As for multi time, I am not involved in hiring at an airline but I'm guessing the airlines want to hire candidates that are as close to proven winners as they can possibly find. So I would guess that yes, things like experience with some level of automaton is a plus. As is two crew, SOP experience. And (as was pointed out by a previous poster) also multi engine experience as it shows a history of, at the very least, exposure to important and relevant concepts and techniques. Sure, you'll find out what a V1 cut feels like in your first few sim sessions. And yes, it's trainable (usually.) But if you were about to sink tens of thousands of dollars into training someone and you had two, otherwise equal candidates but one hasn't seen a V1 cut since flight school, and the other has been knocking 2 engine rides out of the park for a couple years, you're really going to gamble on the guy who had the shinier instruments?
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Re: Why is multi time so important to the airlines?

Post by rigpiggy » Sat Aug 03, 2019 10:59 am

I love the PT6 however in my roughly 10k hrs on them I have shutdown 3 of them. 1 precautionary, 1 about to fail, and 1 full on sh!t the bed. After the shutdown, feather and trim they all fly kind of the same a little out of trim they are a lot harder. My last failure, do the checklist fly back to departure(40 minutes) advise atc, advise company, check ground services, order replacement aircraft with towbar and mechs, liaise with stoc for pax etc........

PC12 failure, do the checklist look for a place to land.


I have been offered some good paying PC12 gigs, my response is "No Thanks I don't fly singles IFR
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Re: Why is multi time so important to the airlines?

Post by C.W.E. » Sat Aug 03, 2019 11:21 am

I have been offered some good paying PC12 gigs, my response is "No Thanks I don't fly singles IFR
Same here, I consider it good decision making.
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Re: Why is multi time so important to the airlines?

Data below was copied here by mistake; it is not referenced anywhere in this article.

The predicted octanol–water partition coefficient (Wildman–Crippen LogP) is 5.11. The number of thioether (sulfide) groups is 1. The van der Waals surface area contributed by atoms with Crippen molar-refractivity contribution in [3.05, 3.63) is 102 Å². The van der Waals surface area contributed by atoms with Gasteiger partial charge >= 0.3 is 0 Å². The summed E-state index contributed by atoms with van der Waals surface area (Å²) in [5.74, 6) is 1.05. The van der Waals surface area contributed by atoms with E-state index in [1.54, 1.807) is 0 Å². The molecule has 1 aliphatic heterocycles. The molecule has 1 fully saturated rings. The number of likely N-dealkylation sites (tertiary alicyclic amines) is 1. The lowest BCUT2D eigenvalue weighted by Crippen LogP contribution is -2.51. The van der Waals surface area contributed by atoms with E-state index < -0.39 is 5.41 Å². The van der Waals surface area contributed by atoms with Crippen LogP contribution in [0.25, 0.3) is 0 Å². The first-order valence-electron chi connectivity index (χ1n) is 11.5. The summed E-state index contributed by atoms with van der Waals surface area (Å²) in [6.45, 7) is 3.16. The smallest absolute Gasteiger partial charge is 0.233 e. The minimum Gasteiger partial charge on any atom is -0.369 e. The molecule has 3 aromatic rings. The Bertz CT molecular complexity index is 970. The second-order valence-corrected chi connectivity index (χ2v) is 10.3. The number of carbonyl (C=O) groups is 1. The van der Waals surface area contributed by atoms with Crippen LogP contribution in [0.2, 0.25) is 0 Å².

Post by C.W.E. » Sat Aug 03, 2019 11:23 am

my response is "No Thanks I don't fly singles IFR
Same here, I consider it good decision making.
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Re: Why is multi time so important to the airlines?

Post by Warden » Sat Aug 03, 2019 12:13 pm

shimmydampner wrote:
Fri Aug 02, 2019 11:25 pm
Warden wrote:
Fri Aug 02, 2019 1:46 pm
Given how automated large 705 machines are these days it won't help that much. Unless you go on a dash or Q etc. I'd rather have an FO with 1000 hours glass time in a PC12 NG vs 1000 hours right seat in a steam gauge Navajo or King Air.
That seems like a very arbitrary and silly distinction to make. I don't think glass or steam makes much difference, and it certainly doesn't take 1000 hours to figure it out. I can take any 250 hour dummy out of flight school and teach them everything they need to know about the automation in a few training sessions. However, there are some things that are far harder to teach and take much longer to learn for some people. Aircraft handling, decision making, situational awareness and common sense to name a few. I think it matters far more what kind of flying that 1000 hours was, rather than how the cockpit or flight deck was outfitted.
As for multi time, I am not involved in hiring at an airline but I'm guessing the airlines want to hire candidates that are as close to proven winners as they can possibly find. So I would guess that yes, things like experience with some level of automaton is a plus. As is two crew, SOP experience. And (as was pointed out by a previous poster) also multi engine experience as it shows a history of, at the very least, exposure to important and relevant concepts and techniques. Sure, you'll find out what a V1 cut feels like in your first few sim sessions. And yes, it's trainable (usually.) But if you were about to sink tens of thousands of dollars into training someone and you had two, otherwise equal candidates but one hasn't seen a V1 cut since flight school, and the other has been knocking 2 engine rides out of the park for a couple years, you're really going to gamble on the guy who had the shinier instruments?
Based on what I've seen, experience with tapes and glass helps tremendously when training on a first 705 machine. I've flown with those "250 our dummies" at Jazz and they are 50/50. Some are great. Some are horrible and I wouldn't want to be in the back of a plane of theirs when they upgrade at 1500 hours.

If someone has been doing Flight Safety rides on a King Air, sure they have some good ride experience. If they only have Navajo time, they've most likely only done a few in flight mock engine failures at a safe altitude and that's hardly the same thing.